terminate a trust, to remove or substitute a
trustee or trustees, or seeking remedies for
breach of trust $100.00 $250.00
(11) Annual accounts on testamentary $30.00
trusts of more than $20,000.00
* * *
(21) Petitions for the removal of a $50.00
trustee pursuant to 14 V.S.A. § 2314(c) of trusts
of $20,000.00 or less
(22)Petitions for removal of a $100.00
trustee pursuant to 14 V.S.A. § 2314(c) of trusts
more than $20,000.00
(23) Petitions concerning advance $75.00
- 1226 -
directives pursuant to 18 V.S.A. § 9718

I’m heading up to a hearing in House Appropriations involving the judiciary. Interestingly, the schedule reads “Additional FY10 Base Budget Reductions”. A few days ago, I wrote that the judiciary’s budget was reduced by $550,000 and not the 1 million the governor recommended. It looks like the House is giving this a second look, even though the budget has passed the house and is now in the hands of the senate. Everyone expects that, come April 15th, state revenues will be lower than expected and hoped. All branches, departments, etc. will no doubt be revisited to look for additional savings. I’ll get back to you later today on the result of this morning’s conversation between Bob Greemore and the committee.

Tuesday, April 7, 2009

Update on Legislative and Judicial Activities

Yesterday, the House Commerce Committee met again to continue its review of S. 86, the trust bill. And once again Paul Hanlon and Mark Langan “walked” the committee through the bill. Although the committee had set aside three hours to finish the bill, it actually took less than that. Here’s Paul’s summary of what happened:
Mark Langan and I finished our testimony before the Commerce Committee today, with Dan Kimbell, and Bob Paolini offering support. Chairman Kitzmiller said he wanted to delay a vote on the bill until a time when the full committee could be there (today was another special committee meeting, and not all members were present). He expressed a desire to hear from Mike Hoyt of Legislative Council about technical corrections, and he said he would like to try for unanimous approval from the committee. The Committee will meet again on Wednesday to discuss the bill. They hope to convene between 10:30 and 11:00 when the House finishes its floor actions. I said I would be there in case there are any questions, and Dan said he would come also. Mike Hoyt offered to send over his technical corrections (I think I have seen them all already anyway) so that there are no surprises.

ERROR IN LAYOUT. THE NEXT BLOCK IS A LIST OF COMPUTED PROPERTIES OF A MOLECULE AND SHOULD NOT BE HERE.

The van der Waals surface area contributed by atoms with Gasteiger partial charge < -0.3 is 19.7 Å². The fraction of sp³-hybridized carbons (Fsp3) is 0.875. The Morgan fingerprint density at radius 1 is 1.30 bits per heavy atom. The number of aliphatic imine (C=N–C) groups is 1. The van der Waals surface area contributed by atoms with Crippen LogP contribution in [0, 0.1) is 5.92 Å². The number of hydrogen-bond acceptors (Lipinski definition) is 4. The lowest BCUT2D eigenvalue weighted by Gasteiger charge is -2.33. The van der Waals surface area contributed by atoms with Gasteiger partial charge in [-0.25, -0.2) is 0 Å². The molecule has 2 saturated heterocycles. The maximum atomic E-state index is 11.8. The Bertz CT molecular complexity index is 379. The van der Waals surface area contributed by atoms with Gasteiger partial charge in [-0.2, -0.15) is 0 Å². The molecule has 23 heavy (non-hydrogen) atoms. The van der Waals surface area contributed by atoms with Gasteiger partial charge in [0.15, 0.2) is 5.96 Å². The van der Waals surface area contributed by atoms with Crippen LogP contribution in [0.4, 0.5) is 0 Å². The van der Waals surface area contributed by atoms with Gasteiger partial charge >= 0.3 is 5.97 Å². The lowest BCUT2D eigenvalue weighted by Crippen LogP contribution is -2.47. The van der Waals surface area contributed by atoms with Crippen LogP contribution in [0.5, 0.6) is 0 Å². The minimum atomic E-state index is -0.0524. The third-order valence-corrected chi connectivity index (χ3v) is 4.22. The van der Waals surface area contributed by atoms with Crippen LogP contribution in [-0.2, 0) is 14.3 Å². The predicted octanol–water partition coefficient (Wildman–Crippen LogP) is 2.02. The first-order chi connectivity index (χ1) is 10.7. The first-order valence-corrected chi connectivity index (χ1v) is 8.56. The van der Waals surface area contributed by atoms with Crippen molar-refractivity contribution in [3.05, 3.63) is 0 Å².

I had to leave the hearing early to attend the meeting of the Vermont Commission on Judicial Operation. This is the legislatively created commission to study and recommend changes to the present structure of our court system. The VBA Board of Managers has said repeatedly that it wants lawyer input before any changes are made and before even any proposals are floated. Accordingly, yesterday, the conversation focused on meetings with county bars throughout the state to hear from you any suggestions you might have that would advance the delivery of justice in a fair, cost efficient manner. Yesterday the Commission discussed guiding principles for the administration of the judiciary. As soon as I have the final version of those principles I will post them on this blog. They’ll be used to guide the conversation to address these issues regarding the following areas:

• Consolidation of staff, including clerks of courts, paid by the state within the judiciary budget and consolidation of staff functions, across courts in individual counties and statewide;
• Regionalization of court administrative functions, both those now performed at the state level and those performed at the county level;
• Use of technology, including video technology, to reduce unnecessary expenditures, including transport of prisoners, while improving access and maintaining the quality of adjudication;
• Flexibility in use of resources to respond to the demands on the judiciary overall and particularly in instances where the amount and nature of demand changes;
• Reallocation of jurisdiction between courts, consistent with effective and efficient operation, and
• Any other idea for the efficient and effective delivery of judicial services.